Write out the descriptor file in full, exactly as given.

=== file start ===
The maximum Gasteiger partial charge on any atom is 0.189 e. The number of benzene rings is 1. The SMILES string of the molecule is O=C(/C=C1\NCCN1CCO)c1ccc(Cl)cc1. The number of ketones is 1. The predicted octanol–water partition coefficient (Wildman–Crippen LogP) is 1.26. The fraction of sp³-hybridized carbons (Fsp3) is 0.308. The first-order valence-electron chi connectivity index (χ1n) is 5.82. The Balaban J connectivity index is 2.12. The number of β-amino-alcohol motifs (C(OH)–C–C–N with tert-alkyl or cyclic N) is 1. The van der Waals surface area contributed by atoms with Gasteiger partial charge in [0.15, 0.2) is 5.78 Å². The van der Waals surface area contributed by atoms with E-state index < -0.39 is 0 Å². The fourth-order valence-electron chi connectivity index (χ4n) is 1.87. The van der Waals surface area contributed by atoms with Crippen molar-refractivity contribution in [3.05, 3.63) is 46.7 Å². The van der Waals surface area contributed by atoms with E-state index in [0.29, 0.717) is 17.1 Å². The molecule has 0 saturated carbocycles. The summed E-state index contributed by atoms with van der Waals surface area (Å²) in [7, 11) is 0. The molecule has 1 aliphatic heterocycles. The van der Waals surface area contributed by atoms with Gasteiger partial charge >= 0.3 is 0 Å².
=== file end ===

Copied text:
The maximum Gasteiger partial charge on any atom is 0.189 e. The number of benzene rings is 1. The SMILES string of the molecule is O=C(/C=C1\NCCN1CCO)c1ccc(Cl)cc1. The number of ketones is 1. The predicted octanol–water partition coefficient (Wildman–Crippen LogP) is 1.26. The fraction of sp³-hybridized carbons (Fsp3) is 0.308. The first-order valence-electron chi connectivity index (χ1n) is 5.82. The Balaban J connectivity index is 2.12. The number of β-amino-alcohol motifs (C(OH)–C–C–N with tert-alkyl or cyclic N) is 1. The van der Waals surface area contributed by atoms with Gasteiger partial charge in [0.15, 0.2) is 5.78 Å². The van der Waals surface area contributed by atoms with E-state index < -0.39 is 0 Å². The fourth-order valence-electron chi connectivity index (χ4n) is 1.87. The van der Waals surface area contributed by atoms with Crippen molar-refractivity contribution in [3.05, 3.63) is 46.7 Å². The van der Waals surface area contributed by atoms with E-state index in [0.29, 0.717) is 17.1 Å². The molecule has 0 saturated carbocycles. The summed E-state index contributed by atoms with van der Waals surface area (Å²) in [7, 11) is 0. The molecule has 1 aliphatic heterocycles. The van der Waals surface area contributed by atoms with Gasteiger partial charge >= 0.3 is 0 Å².